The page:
As a result of the termination of the 1982 Agreement, any source that triggers PSD permitting requirements from March 3, 2003 forward must seek a PSD permit from EPA New England, and construction on a new source or modification that triggers PSD cannot commence prior to obtaining the PSD permit from EPA. MADEP will no longer be issuing PSD permits pursuant to 40 C.F.R. §52.21. These permitting requirements apply to major sources and major modifications in Massachusetts; the thresholds for what constitutes a major source or major modification in the PSD context are set forth in 40 C.F.R. §52.21.
Companies that have a project that is currently subject to Federal PSD permitting requirements, or that becomes subject to these requirements, must also apply for and receive a state air permit from MADEP, pursuant to the state air pollution control permitting requirements set forth in 310 CMR 7.02. While this permit is separate from and additional to the Federal PSD permit that must be obtained from EPA, MADEP and EPA have agreed to coordinate the permitting process to minimize both duplicative requirements and resource burdens on the regulated community. Companies are advised to contact representatives of both EPA and MADEP early in the planning process to ensure maximum coordination between the agencies and to minimize duplication, which can delay the permitting process.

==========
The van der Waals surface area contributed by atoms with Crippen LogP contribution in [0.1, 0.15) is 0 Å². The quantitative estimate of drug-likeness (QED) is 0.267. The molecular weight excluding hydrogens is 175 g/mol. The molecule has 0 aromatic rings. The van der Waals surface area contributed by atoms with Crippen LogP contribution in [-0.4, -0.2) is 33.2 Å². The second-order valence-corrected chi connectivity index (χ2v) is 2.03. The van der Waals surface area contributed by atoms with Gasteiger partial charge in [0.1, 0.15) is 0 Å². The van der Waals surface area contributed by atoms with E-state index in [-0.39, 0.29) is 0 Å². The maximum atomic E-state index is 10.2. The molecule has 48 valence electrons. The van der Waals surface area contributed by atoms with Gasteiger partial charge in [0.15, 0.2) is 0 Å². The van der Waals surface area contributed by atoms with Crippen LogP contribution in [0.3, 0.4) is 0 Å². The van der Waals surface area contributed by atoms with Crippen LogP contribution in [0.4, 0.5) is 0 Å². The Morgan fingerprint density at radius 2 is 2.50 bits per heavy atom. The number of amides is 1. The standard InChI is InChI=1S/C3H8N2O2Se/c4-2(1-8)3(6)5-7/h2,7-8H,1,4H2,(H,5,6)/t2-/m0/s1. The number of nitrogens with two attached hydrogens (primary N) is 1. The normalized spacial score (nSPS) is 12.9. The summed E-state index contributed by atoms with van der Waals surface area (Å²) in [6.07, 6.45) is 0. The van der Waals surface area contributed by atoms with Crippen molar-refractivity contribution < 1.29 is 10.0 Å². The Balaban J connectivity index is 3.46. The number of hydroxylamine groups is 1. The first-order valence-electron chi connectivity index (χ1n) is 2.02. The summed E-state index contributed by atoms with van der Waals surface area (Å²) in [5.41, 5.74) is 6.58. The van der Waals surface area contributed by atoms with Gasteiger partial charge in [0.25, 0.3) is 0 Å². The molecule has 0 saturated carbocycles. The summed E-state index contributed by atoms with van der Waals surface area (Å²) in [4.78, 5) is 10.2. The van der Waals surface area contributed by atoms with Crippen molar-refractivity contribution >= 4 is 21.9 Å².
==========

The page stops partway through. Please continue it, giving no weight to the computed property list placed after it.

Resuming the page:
In addition to the impact on PSD permitting, the termination of the 1982 Agreement means that EPA has become the “preliminary” enforcement authority for the PSD program. As a result, EPA will now have the lead with respect to inspections of facilities with PSD permits (or that the Agency believes should have obtained PSD permits) and the initiation of enforcement proceedings against companies that have allegedly violated PSD permit requirements or terms and conditions of a PSD permit, regardless of whether the permit was issued by MADEP or EPA.